In a related note, this story about a Quest sponsored Aberdeen study indicates that 52 percent of organizations do not require strong authentication to access sensitive data:
Quest Software, Inc. underwrote an Aberdeen Group benchmark study, “Strong User Authentication,” which shows that 52 percent of organizations require only passwords for employees to access critical data, rather than augmenting passwords with stronger forms of authentication such as hardware tokens, digital certificates or risk-based scoring. Nearly 150 organizations from a diverse set of global industries were polled for the study.
Other key findings of the Aberdeen benchmark study include:
- 88 percent of enterprise users have multiple work-related passwords, averaging between five and six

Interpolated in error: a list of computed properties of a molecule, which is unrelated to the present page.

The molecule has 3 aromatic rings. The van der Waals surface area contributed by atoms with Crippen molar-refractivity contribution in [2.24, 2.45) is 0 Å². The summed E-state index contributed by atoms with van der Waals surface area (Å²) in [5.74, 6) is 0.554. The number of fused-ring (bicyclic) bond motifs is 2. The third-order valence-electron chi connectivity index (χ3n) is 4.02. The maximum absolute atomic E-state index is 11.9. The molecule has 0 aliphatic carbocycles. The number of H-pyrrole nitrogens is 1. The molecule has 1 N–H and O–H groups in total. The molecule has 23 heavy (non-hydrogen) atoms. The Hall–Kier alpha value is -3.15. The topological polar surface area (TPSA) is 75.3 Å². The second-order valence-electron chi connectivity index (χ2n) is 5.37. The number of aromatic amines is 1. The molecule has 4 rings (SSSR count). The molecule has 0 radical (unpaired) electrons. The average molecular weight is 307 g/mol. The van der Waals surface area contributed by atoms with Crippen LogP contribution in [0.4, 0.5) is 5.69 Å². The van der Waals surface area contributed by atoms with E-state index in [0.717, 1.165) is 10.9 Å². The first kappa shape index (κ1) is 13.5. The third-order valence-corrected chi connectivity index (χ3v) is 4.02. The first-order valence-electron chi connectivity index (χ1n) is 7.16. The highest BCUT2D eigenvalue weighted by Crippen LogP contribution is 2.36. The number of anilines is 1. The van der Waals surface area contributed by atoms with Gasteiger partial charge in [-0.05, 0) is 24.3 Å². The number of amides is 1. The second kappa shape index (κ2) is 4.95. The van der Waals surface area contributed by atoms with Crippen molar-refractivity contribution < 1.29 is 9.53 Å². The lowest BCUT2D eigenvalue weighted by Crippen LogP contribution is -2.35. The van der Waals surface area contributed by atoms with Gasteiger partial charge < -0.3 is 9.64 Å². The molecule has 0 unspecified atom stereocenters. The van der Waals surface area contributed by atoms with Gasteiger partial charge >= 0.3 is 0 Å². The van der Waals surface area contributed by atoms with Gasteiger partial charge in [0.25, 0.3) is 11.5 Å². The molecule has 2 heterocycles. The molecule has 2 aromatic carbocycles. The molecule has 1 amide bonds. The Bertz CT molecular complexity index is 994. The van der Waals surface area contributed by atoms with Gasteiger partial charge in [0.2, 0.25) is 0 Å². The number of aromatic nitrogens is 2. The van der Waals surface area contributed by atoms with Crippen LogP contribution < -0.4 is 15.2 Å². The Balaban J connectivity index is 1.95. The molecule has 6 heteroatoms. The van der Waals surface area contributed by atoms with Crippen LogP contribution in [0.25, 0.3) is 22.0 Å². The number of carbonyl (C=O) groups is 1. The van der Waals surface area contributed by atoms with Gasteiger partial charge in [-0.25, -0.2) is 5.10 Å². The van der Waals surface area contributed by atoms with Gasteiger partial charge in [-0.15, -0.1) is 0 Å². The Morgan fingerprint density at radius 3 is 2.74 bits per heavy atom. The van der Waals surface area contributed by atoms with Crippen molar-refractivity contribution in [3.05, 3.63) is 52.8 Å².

- 64 percent of organizations do not even require users to change their passwords
- 45 percent of organizations allow standard dictionary terms (like “password”)
- 29 percent of organizations have no requirements for password length
None of these stats surprise me.
Jackson Shaw of Quest is quoted in the article as well:
“With the recent, well-publicized incidents of network and identity theft, companies need to put security first and require more than just passwords for user authentication,” said Jackson Shaw, senior director, product management, Quest Software. “Helping our customers increase security and mitigate the risk associated with compromised confidential information has become a top priority at Quest. As a result, Quest offers solutions for two-factor authentication as well as single sign-on, provisioning, password management, role management, auditing and compliance reporting.”
I’m not sure what Quest product Jackson is referring to as far as provisioning. Perhaps he is referring strong authentication credential provisioning. Aside from that, it’s a very interesting article.